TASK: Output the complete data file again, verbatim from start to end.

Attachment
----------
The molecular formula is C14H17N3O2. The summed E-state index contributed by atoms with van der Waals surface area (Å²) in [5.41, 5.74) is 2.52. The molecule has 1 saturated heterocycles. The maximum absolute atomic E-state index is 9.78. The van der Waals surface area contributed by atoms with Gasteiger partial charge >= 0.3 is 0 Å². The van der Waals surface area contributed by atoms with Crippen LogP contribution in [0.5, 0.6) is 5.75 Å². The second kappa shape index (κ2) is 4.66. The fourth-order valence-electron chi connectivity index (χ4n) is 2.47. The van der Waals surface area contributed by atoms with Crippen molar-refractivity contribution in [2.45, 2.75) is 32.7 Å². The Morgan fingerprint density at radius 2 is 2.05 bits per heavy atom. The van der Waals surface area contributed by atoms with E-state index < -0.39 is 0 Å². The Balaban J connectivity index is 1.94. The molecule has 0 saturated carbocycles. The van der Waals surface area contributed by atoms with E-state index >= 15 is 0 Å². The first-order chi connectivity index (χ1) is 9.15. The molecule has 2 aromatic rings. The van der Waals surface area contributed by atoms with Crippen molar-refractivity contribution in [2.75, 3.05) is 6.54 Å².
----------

The molecular formula is C14H17N3O2. The summed E-state index contributed by atoms with van der Waals surface area (Å²) in [5.41, 5.74) is 2.52. The molecule has 1 saturated heterocycles. The maximum absolute atomic E-state index is 9.78. The van der Waals surface area contributed by atoms with Gasteiger partial charge >= 0.3 is 0 Å². The van der Waals surface area contributed by atoms with Crippen LogP contribution in [0.5, 0.6) is 5.75 Å². The second kappa shape index (κ2) is 4.66. The fourth-order valence-electron chi connectivity index (χ4n) is 2.47. The van der Waals surface area contributed by atoms with Crippen molar-refractivity contribution in [2.45, 2.75) is 32.7 Å². The Morgan fingerprint density at radius 2 is 2.05 bits per heavy atom. The van der Waals surface area contributed by atoms with E-state index < -0.39 is 0 Å². The Balaban J connectivity index is 1.94. The molecule has 0 saturated carbocycles. The van der Waals surface area contributed by atoms with E-state index >= 15 is 0 Å². The first-order chi connectivity index (χ1) is 9.15. The molecule has 2 aromatic rings. The van der Waals surface area contributed by atoms with Crippen molar-refractivity contribution in [2.75, 3.05) is 6.54 Å².